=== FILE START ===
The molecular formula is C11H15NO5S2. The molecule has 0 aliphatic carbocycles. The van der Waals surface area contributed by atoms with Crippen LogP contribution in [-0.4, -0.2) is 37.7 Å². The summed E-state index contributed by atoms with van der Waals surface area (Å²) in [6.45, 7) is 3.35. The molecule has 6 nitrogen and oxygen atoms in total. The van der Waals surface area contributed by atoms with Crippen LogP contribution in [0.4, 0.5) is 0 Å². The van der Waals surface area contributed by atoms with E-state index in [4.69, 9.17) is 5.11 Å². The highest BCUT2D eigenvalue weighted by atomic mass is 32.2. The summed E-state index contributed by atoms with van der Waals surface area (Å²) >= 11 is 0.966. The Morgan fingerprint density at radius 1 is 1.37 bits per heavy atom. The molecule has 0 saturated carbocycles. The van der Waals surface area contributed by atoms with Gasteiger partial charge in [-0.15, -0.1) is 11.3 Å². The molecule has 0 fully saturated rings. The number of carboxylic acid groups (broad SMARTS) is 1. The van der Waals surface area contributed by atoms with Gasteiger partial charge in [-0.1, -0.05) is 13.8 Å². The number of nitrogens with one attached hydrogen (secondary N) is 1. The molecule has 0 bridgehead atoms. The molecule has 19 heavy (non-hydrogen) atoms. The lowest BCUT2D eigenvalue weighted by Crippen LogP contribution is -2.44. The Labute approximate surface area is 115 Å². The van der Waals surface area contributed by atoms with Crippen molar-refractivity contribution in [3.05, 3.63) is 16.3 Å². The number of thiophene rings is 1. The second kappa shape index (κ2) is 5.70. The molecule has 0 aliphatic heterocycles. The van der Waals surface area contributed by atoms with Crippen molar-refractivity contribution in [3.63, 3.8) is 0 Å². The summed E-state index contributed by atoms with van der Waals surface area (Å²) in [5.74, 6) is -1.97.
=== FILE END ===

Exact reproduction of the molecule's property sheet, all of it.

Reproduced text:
The molecular formula is C11H15NO5S2. The molecule has 0 aliphatic carbocycles. The van der Waals surface area contributed by atoms with Crippen LogP contribution in [-0.4, -0.2) is 37.7 Å². The summed E-state index contributed by atoms with van der Waals surface area (Å²) in [6.45, 7) is 3.35. The molecule has 6 nitrogen and oxygen atoms in total. The van der Waals surface area contributed by atoms with Crippen LogP contribution in [0.4, 0.5) is 0 Å². The van der Waals surface area contributed by atoms with E-state index in [4.69, 9.17) is 5.11 Å². The highest BCUT2D eigenvalue weighted by atomic mass is 32.2. The summed E-state index contributed by atoms with van der Waals surface area (Å²) >= 11 is 0.966. The Morgan fingerprint density at radius 1 is 1.37 bits per heavy atom. The molecule has 0 saturated carbocycles. The van der Waals surface area contributed by atoms with Gasteiger partial charge in [-0.15, -0.1) is 11.3 Å². The molecule has 0 fully saturated rings. The number of carboxylic acid groups (broad SMARTS) is 1. The van der Waals surface area contributed by atoms with Gasteiger partial charge in [-0.1, -0.05) is 13.8 Å². The number of nitrogens with one attached hydrogen (secondary N) is 1. The molecule has 0 bridgehead atoms. The molecule has 19 heavy (non-hydrogen) atoms. The lowest BCUT2D eigenvalue weighted by Crippen LogP contribution is -2.44. The Labute approximate surface area is 115 Å². The van der Waals surface area contributed by atoms with Crippen molar-refractivity contribution in [3.05, 3.63) is 16.3 Å². The number of thiophene rings is 1. The second kappa shape index (κ2) is 5.70. The molecule has 0 aliphatic heterocycles. The van der Waals surface area contributed by atoms with Crippen molar-refractivity contribution in [3.63, 3.8) is 0 Å². The summed E-state index contributed by atoms with van der Waals surface area (Å²) in [5.74, 6) is -1.97.